Adnan Syed, Subject Of 'Serial,' Deserves New Trial, Appeals Court Rules : The Two-Way Maryland's second-highest court has upheld a ruling vacating Syed's murder conviction, which the hit podcast covered. Syed will be retried in a lower court, provided Thursday's ruling isn't appealed.

'Serial' Subject Adnan Syed Deserves A New Trial, Appeals Court Rules

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OK. If you listen to the hit podcast "Serial," you know the name Adnan Syed. The podcast was about his murder conviction in 2000. But an appeals court in Maryland has backed a decision that vacated his conviction, and Syed might be getting a new trial. NPR's Colin Dwyer has the story.

COLIN DWYER, BYLINE: Adnan Syed has spent the better part of two decades behind bars for killing his high school ex-girlfriend in 1999. He's there serving a life sentence for the crime. But even as he stayed put in custody, he has followed a long and winding road through Maryland's legal system. And as the court hearings piled up, so did some apparent loose threads in his case, some of which concerned the performance of his lawyer at the time. For one thing, that lawyer did not bring forth a key witness who claimed to have seen Syed at the school's library at the time of the killing.


SARAH KOENIG: All I can say is I think something went wrong with this case, and I think that's worth reporting.

DWYER: That's podcast host Sarah Koenig talking to NPR back in 2014, right around the time that she and her investigative team devoted the entire first season of "Serial" to Syed's story. The show won a Peabody Award and became one of the most-popular podcasts of all time. And within two years, a Baltimore judge decided Syed's story was also worth reconsidering in court. He found that Syed had been poorly served by his original counsel - so poorly, in fact, that Syed deserved another hearing. Now, after a 2-1 ruling, Maryland's second-highest court has backed that decision. And Syed's new lawyer, C. Justin Brown, says they are ready for a new trial.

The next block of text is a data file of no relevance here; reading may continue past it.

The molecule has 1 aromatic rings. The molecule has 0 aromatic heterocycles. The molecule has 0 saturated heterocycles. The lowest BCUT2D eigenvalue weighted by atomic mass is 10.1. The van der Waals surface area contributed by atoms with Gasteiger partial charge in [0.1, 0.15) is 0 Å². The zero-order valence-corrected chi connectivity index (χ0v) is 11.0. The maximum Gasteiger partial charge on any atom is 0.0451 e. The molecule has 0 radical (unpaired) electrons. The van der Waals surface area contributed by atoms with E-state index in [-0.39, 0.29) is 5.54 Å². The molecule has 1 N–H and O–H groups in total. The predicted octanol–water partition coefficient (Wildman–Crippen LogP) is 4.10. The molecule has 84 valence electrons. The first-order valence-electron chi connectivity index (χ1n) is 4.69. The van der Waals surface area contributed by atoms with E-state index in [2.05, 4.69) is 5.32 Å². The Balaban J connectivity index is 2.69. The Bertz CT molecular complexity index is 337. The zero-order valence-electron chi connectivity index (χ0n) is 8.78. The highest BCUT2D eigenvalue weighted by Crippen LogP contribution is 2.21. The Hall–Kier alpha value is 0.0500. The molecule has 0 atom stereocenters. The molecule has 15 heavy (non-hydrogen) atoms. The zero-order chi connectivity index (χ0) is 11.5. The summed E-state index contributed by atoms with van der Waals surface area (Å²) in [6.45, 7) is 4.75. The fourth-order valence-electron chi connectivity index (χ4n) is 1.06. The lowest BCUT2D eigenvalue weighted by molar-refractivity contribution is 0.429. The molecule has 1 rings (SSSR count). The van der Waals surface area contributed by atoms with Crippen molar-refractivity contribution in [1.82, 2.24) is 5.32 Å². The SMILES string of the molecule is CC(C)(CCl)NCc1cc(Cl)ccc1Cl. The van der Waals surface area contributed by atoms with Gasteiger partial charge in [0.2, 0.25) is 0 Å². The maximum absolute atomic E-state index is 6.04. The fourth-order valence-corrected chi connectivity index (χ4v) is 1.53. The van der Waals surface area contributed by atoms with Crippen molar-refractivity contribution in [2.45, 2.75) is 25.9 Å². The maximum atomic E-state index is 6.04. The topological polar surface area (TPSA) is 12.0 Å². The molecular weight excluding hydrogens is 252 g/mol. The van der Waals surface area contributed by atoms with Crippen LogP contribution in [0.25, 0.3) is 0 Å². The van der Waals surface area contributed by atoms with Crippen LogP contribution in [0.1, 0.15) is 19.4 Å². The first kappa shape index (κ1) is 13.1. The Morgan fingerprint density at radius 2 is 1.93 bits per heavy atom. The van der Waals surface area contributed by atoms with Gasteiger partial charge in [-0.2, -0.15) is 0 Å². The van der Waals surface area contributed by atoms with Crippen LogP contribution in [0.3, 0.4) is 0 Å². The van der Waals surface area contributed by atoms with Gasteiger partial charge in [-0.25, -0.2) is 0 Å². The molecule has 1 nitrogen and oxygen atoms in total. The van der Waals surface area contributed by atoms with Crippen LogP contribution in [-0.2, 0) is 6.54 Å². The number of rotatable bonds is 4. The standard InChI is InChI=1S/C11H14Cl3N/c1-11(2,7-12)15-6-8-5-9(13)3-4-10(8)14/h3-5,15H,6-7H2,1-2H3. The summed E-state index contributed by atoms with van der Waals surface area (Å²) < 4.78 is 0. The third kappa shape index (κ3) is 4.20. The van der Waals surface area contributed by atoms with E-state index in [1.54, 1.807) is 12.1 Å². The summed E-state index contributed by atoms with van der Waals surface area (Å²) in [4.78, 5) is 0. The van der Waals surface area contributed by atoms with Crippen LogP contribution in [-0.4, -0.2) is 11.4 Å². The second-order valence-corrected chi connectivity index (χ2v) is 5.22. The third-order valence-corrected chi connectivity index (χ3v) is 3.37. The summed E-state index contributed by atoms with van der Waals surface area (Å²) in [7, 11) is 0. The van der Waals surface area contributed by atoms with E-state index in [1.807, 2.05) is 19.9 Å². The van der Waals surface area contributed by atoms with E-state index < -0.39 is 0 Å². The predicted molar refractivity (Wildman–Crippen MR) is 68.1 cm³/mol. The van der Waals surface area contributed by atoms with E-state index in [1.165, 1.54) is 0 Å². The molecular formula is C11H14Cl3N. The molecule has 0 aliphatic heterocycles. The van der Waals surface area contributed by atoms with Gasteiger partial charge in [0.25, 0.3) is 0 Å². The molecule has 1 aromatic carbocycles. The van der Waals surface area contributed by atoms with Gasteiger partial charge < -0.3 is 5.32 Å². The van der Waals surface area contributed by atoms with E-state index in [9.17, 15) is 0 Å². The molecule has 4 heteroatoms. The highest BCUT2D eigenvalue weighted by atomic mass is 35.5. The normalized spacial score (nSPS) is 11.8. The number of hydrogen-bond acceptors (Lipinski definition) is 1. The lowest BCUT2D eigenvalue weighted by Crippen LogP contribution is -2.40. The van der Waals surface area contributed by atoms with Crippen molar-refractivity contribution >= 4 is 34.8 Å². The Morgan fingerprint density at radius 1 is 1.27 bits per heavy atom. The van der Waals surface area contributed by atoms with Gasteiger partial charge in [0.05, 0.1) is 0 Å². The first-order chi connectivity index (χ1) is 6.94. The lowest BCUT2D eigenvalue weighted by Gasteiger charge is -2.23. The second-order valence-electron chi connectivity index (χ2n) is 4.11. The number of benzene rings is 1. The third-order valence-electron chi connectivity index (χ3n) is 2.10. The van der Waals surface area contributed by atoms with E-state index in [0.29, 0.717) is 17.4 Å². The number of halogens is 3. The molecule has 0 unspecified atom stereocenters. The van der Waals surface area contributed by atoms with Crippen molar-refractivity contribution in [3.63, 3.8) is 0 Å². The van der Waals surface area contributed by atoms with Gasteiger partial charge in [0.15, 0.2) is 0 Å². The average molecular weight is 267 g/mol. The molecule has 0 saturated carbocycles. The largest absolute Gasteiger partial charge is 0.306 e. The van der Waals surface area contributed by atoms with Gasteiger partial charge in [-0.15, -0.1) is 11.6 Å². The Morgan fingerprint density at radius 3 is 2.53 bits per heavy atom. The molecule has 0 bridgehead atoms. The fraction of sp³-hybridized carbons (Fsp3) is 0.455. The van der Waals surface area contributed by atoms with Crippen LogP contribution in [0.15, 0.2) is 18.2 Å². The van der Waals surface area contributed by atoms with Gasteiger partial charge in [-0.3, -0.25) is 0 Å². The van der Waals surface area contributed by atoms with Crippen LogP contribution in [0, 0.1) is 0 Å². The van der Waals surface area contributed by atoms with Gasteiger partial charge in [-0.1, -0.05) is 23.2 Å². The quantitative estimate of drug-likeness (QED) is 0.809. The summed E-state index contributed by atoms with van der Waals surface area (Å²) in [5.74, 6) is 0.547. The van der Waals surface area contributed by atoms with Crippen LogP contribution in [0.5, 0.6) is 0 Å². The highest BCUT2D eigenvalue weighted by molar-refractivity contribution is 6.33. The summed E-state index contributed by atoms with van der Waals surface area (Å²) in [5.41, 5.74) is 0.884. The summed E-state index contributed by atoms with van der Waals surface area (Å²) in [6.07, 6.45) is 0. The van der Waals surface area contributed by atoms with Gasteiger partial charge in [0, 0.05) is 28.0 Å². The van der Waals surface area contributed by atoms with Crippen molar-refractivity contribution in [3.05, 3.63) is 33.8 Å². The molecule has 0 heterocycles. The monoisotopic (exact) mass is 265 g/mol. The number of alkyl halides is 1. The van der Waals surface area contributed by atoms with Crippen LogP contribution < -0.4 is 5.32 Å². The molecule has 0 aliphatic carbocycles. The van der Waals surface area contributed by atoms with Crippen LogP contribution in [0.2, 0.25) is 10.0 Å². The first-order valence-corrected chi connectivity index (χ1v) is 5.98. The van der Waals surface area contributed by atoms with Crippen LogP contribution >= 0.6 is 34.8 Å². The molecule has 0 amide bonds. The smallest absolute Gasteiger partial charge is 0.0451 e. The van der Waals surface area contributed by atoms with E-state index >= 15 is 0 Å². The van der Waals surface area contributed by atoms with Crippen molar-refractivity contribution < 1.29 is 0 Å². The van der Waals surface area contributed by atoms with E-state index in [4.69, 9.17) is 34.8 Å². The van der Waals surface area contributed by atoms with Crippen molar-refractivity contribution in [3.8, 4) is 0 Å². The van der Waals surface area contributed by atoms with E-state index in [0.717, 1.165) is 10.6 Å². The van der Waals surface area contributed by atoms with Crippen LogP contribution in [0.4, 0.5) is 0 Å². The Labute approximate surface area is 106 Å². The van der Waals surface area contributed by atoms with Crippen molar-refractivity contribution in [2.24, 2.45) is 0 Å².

C. JUSTIN BROWN: Let's take it to a jury in Baltimore City and let them decide whether Adnan Syed is guilty or innocent.

DWYER: He says "Serial" helped boost the intensity of Syed's legal campaign. The show's widespread popularity even shook the trees, in Brown's words, so that they could get in contact with that alibi witness, Asia McClain Chapman, and get her testimony.


BROWN: But, you know, this process has taken so long already. It's time to make some final resolution. And we hope that the state will see it the same way that we do.

DWYER: And that is still an open question. State prosecutors still have time to decide whether to appeal this ruling to Maryland's highest court. For now, the state attorney general's office says it is reviewing the ruling to determine its next steps. Colin Dwyer, NPR News.


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